Laughing all the way to the pulpit
The Catholic Church has been found to be one of the largest non-government property owners in Australia, and the largest in Victoria, in new figures demonstrating a gross undervaluation of property assets made to major inquiries into child sexual abuse.
In their six-month investigation “Catholic Inc: What the Church is really worth“, The Age reports that the Church is worth over $30 billion in Australia and over $9 billion in Victoria, making it much wealthier than selective estimates it provided to the the Royal Commission into Institutional Responses to Child Sexual Abuse.
The figures were extrapolated from Victorian council valuation data and existing non-property assets such as Catholic Church Insurance, the church’s own internal banks, and investments in superannuation and telecommunications.
The figures also highlight the disparity between the Church’s coffers and its decades-long bid to minimise compensation payments to abuse survivors (estimated at $45,800 on average and $68.7 million in total), tax exemptions, and billions of dollars in government funding to run school services.
Historically, the Church has been protective in listing information regarding its wealth: Archbishop Denis Hart and executive director Francis Moore failed to provide details about church assets requested by the 2013 Victorian parliamentary inquiry into child abuse, while the Melbourne archdiocese provided a report valuing its properties at just $109 million when questioned again by the royal commission in 2014.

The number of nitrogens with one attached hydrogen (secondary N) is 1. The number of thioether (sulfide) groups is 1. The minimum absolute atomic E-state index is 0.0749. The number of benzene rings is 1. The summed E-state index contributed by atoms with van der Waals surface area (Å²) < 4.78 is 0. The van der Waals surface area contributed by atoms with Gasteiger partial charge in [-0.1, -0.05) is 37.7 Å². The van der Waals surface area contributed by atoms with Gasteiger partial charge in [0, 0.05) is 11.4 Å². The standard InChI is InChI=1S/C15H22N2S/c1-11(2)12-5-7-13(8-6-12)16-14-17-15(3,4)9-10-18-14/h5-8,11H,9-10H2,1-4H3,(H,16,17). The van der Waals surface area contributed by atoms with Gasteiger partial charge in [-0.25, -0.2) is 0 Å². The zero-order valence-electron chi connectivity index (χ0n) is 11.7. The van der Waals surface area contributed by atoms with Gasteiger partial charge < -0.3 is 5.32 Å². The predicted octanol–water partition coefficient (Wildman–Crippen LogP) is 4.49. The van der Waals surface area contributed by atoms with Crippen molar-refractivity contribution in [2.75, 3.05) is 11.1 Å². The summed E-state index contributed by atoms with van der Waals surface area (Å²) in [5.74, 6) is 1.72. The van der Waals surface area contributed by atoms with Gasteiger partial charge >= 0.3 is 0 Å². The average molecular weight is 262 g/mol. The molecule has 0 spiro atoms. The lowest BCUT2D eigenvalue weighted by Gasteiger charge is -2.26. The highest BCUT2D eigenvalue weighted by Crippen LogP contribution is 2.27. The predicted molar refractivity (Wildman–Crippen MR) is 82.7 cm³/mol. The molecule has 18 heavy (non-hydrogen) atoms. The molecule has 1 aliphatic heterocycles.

Maintaining the Gap
Australian government initiatives designed to Close The Gap between Indigenous and non-Indigenous Australians exceeded $130.2 billion over the eight years to 2016, in a price tag that, when compared to the programs’ low success rates, raises questions over government effectiveness.
According to analysis of government spending data by The Australian ($), $24.8 billion has been spent on programs exclusively available to Indigenous Australians and attempts to halve the gap in workforce participation, a 2008 target set under former prime minister Kevin Rudd that is unlikely to be met in time, have cost $45 billion over the eight years from 2009.
The figures come as Prime Minister Malcolm Turnbull prepares to deliver the 10th annual Closing the Gap report in parliament today, showing that only three of the seven targets are on track to be met: national childhood mortality, early childhood education and year 12 attainment. The largely unsuccessful process has been criticised by the Close the Gap Campaign Steering Committee for its inadequate input from Indigenous communities, lack of planning, and Abbott-era funding cuts and bureaucracy.
“We want to see premiers, chief ministers, health and indigenous affairs ministers in every jurisdiction providing regular, public accountability on their efforts to address the inequality gaps in their state or territory — no more finger-pointing between governments,” Aboriginal and Torres Strait Islander Social Justice Commissioner June Oscar told Turnbull when delivering the report, which highlights a widening life expectancy gap for Indigenous Australians, last week.